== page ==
7 Upgrades for an Energy-Efficient Home

by Jiney ChoMay 8, 2014

According to Homes.com’s recent housing industry news, California and Texas comprise 26 percent of the energy-efficient residential homes listed on Homes.com – and approximately 7,000 energy-efficient listings available on Homes.com were built after 2014 alone! Clearly the shift to energy-efficient housing is widespread and happening quickly! If you’re environmentally conscious or simply enjoy saving money, follow these tips to reduce your carbon footprint and upgrade your home to be more energy-efficient.

#1 Programmable thermostats

Control the temperature by programming it to turn on/off at specific times. Even better, the Nest Learning Thermostat learns your schedule and you’ll be able to control it with the app whether you’re home or traveling on vacation. Find out how much you could save.


#2 Compact fluorescent light bulbs

Compared to regular light bulbs, they will last you 4 to 10 times longer.

Homes.com light bulb in kitchen

#3 New dishwasher

Did you know that older dishwasher models use as much as 10 gallons per cycle? Now compare that to an average of 5.8 gallons for newer models – talk about water conservation!

#4 Low-flow fixtures

Reduce even more water consumption by installing a low-flow toilet, or save big and convert the toilet you have with this nifty DIY project.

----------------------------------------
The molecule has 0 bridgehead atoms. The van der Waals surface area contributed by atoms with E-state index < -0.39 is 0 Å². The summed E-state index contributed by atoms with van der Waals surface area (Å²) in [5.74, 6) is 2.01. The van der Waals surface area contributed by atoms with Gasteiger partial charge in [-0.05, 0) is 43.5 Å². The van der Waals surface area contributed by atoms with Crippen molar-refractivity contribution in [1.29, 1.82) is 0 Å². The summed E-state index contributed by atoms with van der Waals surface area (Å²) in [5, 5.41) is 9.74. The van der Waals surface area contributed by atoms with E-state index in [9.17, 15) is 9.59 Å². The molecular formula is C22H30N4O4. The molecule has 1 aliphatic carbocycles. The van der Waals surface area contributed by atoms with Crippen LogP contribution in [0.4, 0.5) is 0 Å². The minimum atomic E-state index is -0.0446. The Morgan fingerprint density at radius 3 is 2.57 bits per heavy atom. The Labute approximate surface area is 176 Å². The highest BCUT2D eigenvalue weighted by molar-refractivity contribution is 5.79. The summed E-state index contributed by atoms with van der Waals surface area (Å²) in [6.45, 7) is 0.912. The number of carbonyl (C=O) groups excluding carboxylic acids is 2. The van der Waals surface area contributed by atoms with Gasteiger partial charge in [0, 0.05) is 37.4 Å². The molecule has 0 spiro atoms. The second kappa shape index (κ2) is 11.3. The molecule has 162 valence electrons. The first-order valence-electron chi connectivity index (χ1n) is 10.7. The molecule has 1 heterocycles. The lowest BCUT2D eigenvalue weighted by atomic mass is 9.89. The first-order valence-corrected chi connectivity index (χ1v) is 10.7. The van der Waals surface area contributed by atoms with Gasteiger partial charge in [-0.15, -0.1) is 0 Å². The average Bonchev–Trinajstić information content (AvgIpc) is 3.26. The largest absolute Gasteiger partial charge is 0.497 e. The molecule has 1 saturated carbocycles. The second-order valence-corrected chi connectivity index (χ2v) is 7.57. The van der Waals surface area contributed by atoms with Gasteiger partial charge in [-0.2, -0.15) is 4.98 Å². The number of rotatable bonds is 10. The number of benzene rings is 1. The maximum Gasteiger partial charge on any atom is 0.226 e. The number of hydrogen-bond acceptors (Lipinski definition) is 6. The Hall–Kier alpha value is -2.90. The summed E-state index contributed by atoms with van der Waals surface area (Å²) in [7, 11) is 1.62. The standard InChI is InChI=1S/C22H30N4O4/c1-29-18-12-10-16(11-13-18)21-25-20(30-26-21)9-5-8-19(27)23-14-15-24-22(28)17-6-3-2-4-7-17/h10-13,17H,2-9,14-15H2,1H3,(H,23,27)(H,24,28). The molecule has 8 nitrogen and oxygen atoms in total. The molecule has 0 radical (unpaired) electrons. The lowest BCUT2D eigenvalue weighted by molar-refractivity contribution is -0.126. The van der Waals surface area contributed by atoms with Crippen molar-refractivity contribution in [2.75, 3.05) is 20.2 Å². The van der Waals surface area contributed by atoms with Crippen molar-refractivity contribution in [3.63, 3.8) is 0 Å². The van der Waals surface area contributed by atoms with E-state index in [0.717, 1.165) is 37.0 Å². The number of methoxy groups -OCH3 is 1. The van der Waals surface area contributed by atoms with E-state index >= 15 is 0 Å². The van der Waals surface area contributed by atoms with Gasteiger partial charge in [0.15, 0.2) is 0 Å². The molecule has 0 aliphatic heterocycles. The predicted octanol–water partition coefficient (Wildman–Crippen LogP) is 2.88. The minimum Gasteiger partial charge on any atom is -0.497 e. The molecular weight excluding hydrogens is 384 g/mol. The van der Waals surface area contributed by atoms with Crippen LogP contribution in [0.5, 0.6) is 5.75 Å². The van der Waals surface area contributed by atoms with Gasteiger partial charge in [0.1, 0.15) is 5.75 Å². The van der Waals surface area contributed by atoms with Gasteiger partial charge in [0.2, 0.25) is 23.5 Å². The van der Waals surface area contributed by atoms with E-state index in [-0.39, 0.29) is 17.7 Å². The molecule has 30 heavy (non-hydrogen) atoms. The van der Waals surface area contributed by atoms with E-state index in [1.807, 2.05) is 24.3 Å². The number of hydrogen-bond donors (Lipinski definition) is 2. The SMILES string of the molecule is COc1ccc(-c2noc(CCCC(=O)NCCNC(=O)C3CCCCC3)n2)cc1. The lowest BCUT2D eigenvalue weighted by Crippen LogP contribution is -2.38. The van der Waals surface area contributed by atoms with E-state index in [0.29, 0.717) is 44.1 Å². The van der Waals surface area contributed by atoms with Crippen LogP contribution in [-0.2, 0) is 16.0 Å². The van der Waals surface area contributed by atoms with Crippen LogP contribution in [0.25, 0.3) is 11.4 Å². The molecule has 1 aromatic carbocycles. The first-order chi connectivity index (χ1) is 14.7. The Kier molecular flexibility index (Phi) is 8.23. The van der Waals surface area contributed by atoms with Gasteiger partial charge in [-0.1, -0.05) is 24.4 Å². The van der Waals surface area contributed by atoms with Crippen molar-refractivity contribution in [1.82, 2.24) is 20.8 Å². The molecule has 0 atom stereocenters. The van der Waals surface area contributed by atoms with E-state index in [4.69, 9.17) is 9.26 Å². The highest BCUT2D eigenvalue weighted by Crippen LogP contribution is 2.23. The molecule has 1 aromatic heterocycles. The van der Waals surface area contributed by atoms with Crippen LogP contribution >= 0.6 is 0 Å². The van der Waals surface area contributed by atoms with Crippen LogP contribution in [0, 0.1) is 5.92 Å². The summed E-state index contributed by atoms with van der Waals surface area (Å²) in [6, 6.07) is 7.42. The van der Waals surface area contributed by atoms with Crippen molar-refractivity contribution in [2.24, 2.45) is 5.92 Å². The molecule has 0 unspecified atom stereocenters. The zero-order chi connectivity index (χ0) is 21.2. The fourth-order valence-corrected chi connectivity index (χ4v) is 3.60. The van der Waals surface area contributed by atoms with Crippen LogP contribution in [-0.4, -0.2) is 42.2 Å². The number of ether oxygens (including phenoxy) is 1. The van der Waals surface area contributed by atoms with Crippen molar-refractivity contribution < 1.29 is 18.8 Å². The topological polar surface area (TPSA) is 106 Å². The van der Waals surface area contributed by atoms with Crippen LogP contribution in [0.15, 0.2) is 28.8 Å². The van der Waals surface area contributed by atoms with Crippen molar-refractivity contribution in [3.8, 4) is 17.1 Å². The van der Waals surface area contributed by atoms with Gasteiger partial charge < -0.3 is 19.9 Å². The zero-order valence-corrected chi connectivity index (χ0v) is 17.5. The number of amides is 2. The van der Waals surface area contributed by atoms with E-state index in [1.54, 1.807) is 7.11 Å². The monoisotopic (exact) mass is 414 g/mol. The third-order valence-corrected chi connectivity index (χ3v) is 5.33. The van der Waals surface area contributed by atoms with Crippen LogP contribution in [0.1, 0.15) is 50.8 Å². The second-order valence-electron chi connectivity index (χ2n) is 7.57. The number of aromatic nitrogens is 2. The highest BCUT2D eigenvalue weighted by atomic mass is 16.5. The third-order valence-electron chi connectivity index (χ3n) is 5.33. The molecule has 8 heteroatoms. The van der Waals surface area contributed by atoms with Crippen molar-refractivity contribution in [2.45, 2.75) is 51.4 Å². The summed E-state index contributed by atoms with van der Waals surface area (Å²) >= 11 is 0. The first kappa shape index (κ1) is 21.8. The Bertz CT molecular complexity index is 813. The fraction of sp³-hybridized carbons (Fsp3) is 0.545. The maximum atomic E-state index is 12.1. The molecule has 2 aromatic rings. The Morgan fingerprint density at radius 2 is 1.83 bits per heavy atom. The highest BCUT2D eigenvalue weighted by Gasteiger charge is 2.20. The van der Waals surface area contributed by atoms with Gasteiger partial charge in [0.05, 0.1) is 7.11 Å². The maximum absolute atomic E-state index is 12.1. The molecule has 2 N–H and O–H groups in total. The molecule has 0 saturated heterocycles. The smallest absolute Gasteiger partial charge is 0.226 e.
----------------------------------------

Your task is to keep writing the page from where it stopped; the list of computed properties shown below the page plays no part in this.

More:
#5 Smart power strips

Your appliances and electronics still use power when they’re plugged into your power strip, even when you’re not using them. Reduce phantom power, your carbon output, and your electricity bill – all by using smart power strips, which shut down your appliances and electronics that go into standby mode, or whenever you schedule them.


#6 Caulk and weatherstripping

Caulk and weatherstrip your windows and doors to ensure that your home is properly insulated, so that your heating and cooling is much more efficient. Watch the video on how to properly apply caulking.

#7 Upgrade Insulation

A home energy audit allows you to pinpoint everything from the type of insulation you have in your home to specific areas that may need improved insulation. Over time, you’ll be able to pay this upgrade off, start saving, and be much more comfortable. If you live in an apartment or need something immediate or more budget-friendly, consider thermal curtains or shades. These will help retain heat during the winter and block the heat during the summer to keep your home cool.
Most importantly, practice good habits. Simple choices, such as turning off lights when you leave a room, not letting the faucet run when you brush your teeth, and opening the door or windows to cool off will go a long way. Have any energy saving tips? Be sure to share in the comment section below!

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Jiney Cho